Added by John Anthony Brennan on September 25, 2020 at 10:30am — No Comments
This winter I was travelling through Mexico -- almost into Guatemala and as far up as the deserts bordering the U.S. The last time I had been down Mexico way was in 2010 when I presented the Irish language documentary…Continue
[Cross-Post from Chief O'Neill Blog]
What would Chief…Continue
Added by Ronan O'Driscoll on March 7, 2020 at 12:55pm — No Comments
Added by Charles G O' Brien on December 19, 2019 at 7:30pm — No Comments
The story of Chief O'Neill owes a great debt to his great-granddaughter Mary Lesch. It was Mary who followed through on family stories and hunted down her famous ancestor's unpublished manuscript. Then, with the aid of Chicago historian…
Added by Ronan O'Driscoll on December 15, 2019 at 7:00pm — No Comments
Francis O'Neill started as a policeman on August 17th, 1873. At that time, Chicago was still recovering from the devastation of the Great Fire a couple of years before. Francis had his own tragedies to contend with: He and his wife Anna lost their first child during that difficult time, and he struggled to keep a steady job in…Continue
Added by Ronan O'Driscoll on November 2, 2019 at 3:00pm — No Comments
Tombstone erected by Francis O'Neill in memory of his parents.
On a recent visit to West Cork, I had the fortune to properly explore Tralibane and the surrounding area. I was bowled over by the…Continue
Added by Ronan O'Driscoll on October 13, 2019 at 8:00am — No Comments
“The reports of my death are greatly exaggerated.”
In 1897, Mark Twain was reported to have made this famous statement upon being…Continue
Added by Ronan O'Driscoll on August 19, 2019 at 4:00pm — No Comments
Down the hill from Francis O'Neill's homeplace of Tralibane, County Cork, is an 18th century stone bridge. If you closely read O'Neill's work, Tralibane bridge turns out to be personally very important to him, as a place and a tune. He wrote about the spot a number of times, particularly the "Pattern Dances" the community held there. No doubt this experience at a…Continue
Bill Ochs died on October 5th after a long battle with a cancer he had largely kept to himself, hoping to tell everyone after he had defeated it.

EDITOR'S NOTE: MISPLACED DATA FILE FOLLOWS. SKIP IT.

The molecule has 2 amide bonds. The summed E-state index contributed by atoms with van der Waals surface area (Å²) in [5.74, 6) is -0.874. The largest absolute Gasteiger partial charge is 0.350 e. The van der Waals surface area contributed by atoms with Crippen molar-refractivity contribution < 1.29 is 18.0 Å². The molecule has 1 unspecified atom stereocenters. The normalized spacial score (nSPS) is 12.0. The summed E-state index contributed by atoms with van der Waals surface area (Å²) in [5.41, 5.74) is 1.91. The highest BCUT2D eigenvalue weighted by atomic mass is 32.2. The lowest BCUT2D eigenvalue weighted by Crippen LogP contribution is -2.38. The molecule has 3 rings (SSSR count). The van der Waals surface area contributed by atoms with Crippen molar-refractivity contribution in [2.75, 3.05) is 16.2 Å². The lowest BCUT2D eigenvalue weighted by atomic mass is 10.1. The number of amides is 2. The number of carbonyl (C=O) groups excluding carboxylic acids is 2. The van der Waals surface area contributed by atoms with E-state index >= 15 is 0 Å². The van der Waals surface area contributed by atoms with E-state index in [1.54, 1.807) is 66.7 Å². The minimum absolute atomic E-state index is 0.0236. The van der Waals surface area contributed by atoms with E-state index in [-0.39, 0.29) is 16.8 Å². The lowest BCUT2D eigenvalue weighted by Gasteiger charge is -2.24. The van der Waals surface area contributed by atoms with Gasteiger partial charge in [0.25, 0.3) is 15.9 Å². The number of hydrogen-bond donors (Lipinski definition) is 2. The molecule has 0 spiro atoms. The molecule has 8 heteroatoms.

He was a man whose life was music and the music he most loved -- and he loved many kinds of music -- was traditional Irish music.
He was an excellent player, first tin whistle player and ultimately an uilleann…Continue
Carmel, California -- Before I get to the acclaimed Irish traditional musicians from Donegal who comprise the band, Altan, I’m going to editorialize to put the show I saw the other night into context. When I lived on the western coast of Ireland, it fascinated me to realize that in the…Continue
My friends kid me about one of the websites I frequent, a place called Banjo Hangout (dot Org). It’s a place where banjo geeks like me go and talk about strings and rings, and pots and picks, and necks and woods and, well, banjo makers! And occasionally I receive messages from those fellow Banjo geeks – so I wasn’t too…Continue
While reading Dancing to an Irish Reel by Claire Fullerton, I felt as if I had joined a dance myself, part of a song beyond the ordinary world I’d left behind. The setting, Connemara on the West Coast of Ireland, lives on every page—the coastal pathways, a midnight pier, a hillside graveyard.
Readers meet one of…Continue
It was nine o’clock on a Sunday night when Johnny Og came to collect me, and it was raining—not one of those misty, soft rains, as is often the case on the west coast of Ireland, but one of those howling, unforgiving, relentless downpours that comes from no discernable direction, save for the threatening sky overhead.…Continue
From the air, in the dark 5:00 morning, Dublin is nothing more than a sheet of lights floating on water, glowing like a Christmas tree. I press my face to the glass, feeling the cold seep onto my forehead. The first time I saw Dublin, the sun was rising over the Irish Sea. The water was glossy and sugary pink, a confection for…Continue
The Sunday morning after the night before with all its festivities was tricky. I was so tired I managed to sleep through a giant party in the pub downstairs. Anytime I did stir, I listened to the band downstairs and marvelled at their harmonies and the tightness of…Continue
Well, you just have to listen to Davy Spillane's music before you answer my question. Here's a short video that I created of my recent solo exhibition in Áras Éanna on…Continue
I was asked to write a review on the latest offering by Larry Kirwan, "A History of Irish Music." As a scholar of Celtic music, I looked forward to reading his take on Irish music. I will say that what I expected to read and what I read, whilst they meshed on some…Continue
Added by Bit Devine on May 22, 2015 at 4:30pm — No Comments
I should have posted this a bit earlier in the year as we announced it in late February. For those of you that have an interest in traditional Irish music I run a traditional Irish music website called…Continue
Added by Tony Lawless on April 14, 2015 at 3:30pm — 3 Comments
Growing up I was told, "Listen to the Story tellers, the weavers of dreams and history, legends and traditions. The Seanchaí will take you places you may only touch or see through the magic of their words." I listened and absorbed. I became a loom on which they built each…Continue